Connection to Rulers: I asked them if they knew that a ruler was a number line? I asked them to get out their rulers and take a look. I brought up the SB file with a numberline drawn with benchmark fractions and substituted the data of our dogs to the ruler labeling the x=1 dog. I placed 11 x's on 1/2 mark symbolizing that about 1/2 of the class had 1 dog each. I explained that we had to note the amount of people in the whole class to give the reader an understanding of how many were in the whole. I explained that this was showing a part to a whole 1/2 of 21 is, and therefore making a comparison. Next, I talked about how a ruler is divided into fractions and that there were benchmark fractions that helped us as markers. I gave an example that if we were actually measuring objects to make a set of data.
I turned to the third page of the SB file revealing the ruler. I labeled the ruler with the benchmark fractions. I explained that a line plot could be used another way to show benchmark fractions. Connection to Rounding: They were not able to reason that the benchmark meant that it was a guidepost or marker. So I had to tell them. I knew it was important at this point to show them why. I wrote 2 5/8 on the board next to the ruler. I asked what benchmark fraction would be the closest? They all said 2 3/4. I told them it was sort of like rounding in this case. I told them that eventually, they will be able to visualize what one half or three quarters looks like in our mind's eye. These visual benchmarks are used in every day life.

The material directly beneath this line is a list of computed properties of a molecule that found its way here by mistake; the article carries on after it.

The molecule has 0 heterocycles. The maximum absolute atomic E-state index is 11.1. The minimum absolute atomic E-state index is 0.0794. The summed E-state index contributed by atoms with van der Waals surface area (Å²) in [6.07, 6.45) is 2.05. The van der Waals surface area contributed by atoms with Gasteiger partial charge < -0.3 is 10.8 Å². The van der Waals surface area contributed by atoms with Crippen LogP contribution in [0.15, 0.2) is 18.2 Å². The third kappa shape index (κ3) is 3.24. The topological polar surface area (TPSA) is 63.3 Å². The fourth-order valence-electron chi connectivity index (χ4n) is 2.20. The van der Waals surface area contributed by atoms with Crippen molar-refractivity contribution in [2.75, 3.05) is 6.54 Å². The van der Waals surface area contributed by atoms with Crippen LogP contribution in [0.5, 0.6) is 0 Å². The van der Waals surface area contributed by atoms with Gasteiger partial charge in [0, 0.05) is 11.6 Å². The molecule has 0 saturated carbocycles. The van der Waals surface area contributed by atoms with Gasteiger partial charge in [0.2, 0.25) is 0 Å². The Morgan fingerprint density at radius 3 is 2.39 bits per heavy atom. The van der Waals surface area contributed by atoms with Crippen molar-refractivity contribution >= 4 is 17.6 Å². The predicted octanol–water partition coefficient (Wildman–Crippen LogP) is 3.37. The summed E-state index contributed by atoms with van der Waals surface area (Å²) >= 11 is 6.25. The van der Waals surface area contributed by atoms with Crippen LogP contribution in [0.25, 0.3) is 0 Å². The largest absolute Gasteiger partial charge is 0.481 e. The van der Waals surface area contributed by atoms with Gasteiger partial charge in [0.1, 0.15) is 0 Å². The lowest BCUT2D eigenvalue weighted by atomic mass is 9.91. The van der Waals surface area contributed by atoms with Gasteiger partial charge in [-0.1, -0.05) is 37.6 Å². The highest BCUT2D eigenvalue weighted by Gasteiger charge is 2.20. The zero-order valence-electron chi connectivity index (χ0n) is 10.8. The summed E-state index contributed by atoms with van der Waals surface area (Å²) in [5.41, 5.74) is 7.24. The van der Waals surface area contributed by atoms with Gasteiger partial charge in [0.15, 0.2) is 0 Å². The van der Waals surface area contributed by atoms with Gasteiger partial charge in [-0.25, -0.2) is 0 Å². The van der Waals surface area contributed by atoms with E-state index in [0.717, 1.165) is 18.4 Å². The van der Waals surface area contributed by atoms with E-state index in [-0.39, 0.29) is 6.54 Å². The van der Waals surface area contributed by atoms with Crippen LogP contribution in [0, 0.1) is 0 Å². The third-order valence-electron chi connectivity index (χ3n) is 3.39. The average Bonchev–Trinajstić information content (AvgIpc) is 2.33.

Making the Transfer: I explained that the line plot could also be used to plot measurement data. We charted the data about leaf measurements together to work on satisfying the standard.
I decided to reinforce the third grade standard based on my understanding of my students, and had some students watch a Learnzillion Lesson to review how to make a line plot on their iPads, while I instructed other students who I thought probably had mastered understanding in our warm up, about measuring and plotting fractions on a line plot.
Students were given a large cup full of old crayons from my "dejected and lost crayon box" and the work sheet, Introduction to Creating a Line Plot Using Benchmark Fractions. I got this group of students started by showing an example of how to measure the crayon, figure out the closest benchmark and plotting on the line plot after they entered it in the chart. By the time students were finished with their video, the other students were busy measuring crayons and plotting their chart and line plot.